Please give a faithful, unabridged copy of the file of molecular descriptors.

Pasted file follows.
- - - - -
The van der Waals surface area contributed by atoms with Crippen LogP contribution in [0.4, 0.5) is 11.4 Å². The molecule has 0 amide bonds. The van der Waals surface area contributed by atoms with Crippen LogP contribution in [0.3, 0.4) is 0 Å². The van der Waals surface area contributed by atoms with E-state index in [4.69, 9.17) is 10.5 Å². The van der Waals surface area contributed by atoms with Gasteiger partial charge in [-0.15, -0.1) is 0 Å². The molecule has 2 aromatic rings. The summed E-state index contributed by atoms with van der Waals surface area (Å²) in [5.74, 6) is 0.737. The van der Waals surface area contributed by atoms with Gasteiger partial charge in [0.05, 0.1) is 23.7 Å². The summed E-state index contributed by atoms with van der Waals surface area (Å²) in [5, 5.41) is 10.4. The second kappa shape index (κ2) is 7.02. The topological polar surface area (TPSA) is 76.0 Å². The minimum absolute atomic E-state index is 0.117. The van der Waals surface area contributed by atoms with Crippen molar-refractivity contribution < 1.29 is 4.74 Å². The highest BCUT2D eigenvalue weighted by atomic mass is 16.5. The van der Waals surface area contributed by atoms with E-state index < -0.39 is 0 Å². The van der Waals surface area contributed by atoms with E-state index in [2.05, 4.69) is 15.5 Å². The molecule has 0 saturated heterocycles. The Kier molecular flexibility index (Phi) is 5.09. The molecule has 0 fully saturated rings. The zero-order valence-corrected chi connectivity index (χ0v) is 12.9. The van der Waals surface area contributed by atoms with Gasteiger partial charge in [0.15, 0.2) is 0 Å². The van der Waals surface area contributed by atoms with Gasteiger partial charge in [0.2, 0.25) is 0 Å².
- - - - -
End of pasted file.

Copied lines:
The van der Waals surface area contributed by atoms with Crippen LogP contribution in [0.4, 0.5) is 11.4 Å². The molecule has 0 amide bonds. The van der Waals surface area contributed by atoms with Crippen LogP contribution in [0.3, 0.4) is 0 Å². The van der Waals surface area contributed by atoms with E-state index in [4.69, 9.17) is 10.5 Å². The van der Waals surface area contributed by atoms with Gasteiger partial charge in [-0.15, -0.1) is 0 Å². The molecule has 2 aromatic rings. The summed E-state index contributed by atoms with van der Waals surface area (Å²) in [5.74, 6) is 0.737. The van der Waals surface area contributed by atoms with Gasteiger partial charge in [0.05, 0.1) is 23.7 Å². The summed E-state index contributed by atoms with van der Waals surface area (Å²) in [5, 5.41) is 10.4. The second kappa shape index (κ2) is 7.02. The topological polar surface area (TPSA) is 76.0 Å². The minimum absolute atomic E-state index is 0.117. The van der Waals surface area contributed by atoms with Crippen molar-refractivity contribution < 1.29 is 4.74 Å². The highest BCUT2D eigenvalue weighted by atomic mass is 16.5. The van der Waals surface area contributed by atoms with E-state index < -0.39 is 0 Å². The van der Waals surface area contributed by atoms with E-state index in [2.05, 4.69) is 15.5 Å². The molecule has 0 saturated heterocycles. The Kier molecular flexibility index (Phi) is 5.09. The molecule has 0 fully saturated rings. The zero-order valence-corrected chi connectivity index (χ0v) is 12.9. The van der Waals surface area contributed by atoms with Gasteiger partial charge in [0.15, 0.2) is 0 Å². The van der Waals surface area contributed by atoms with Gasteiger partial charge in [0.2, 0.25) is 0 Å².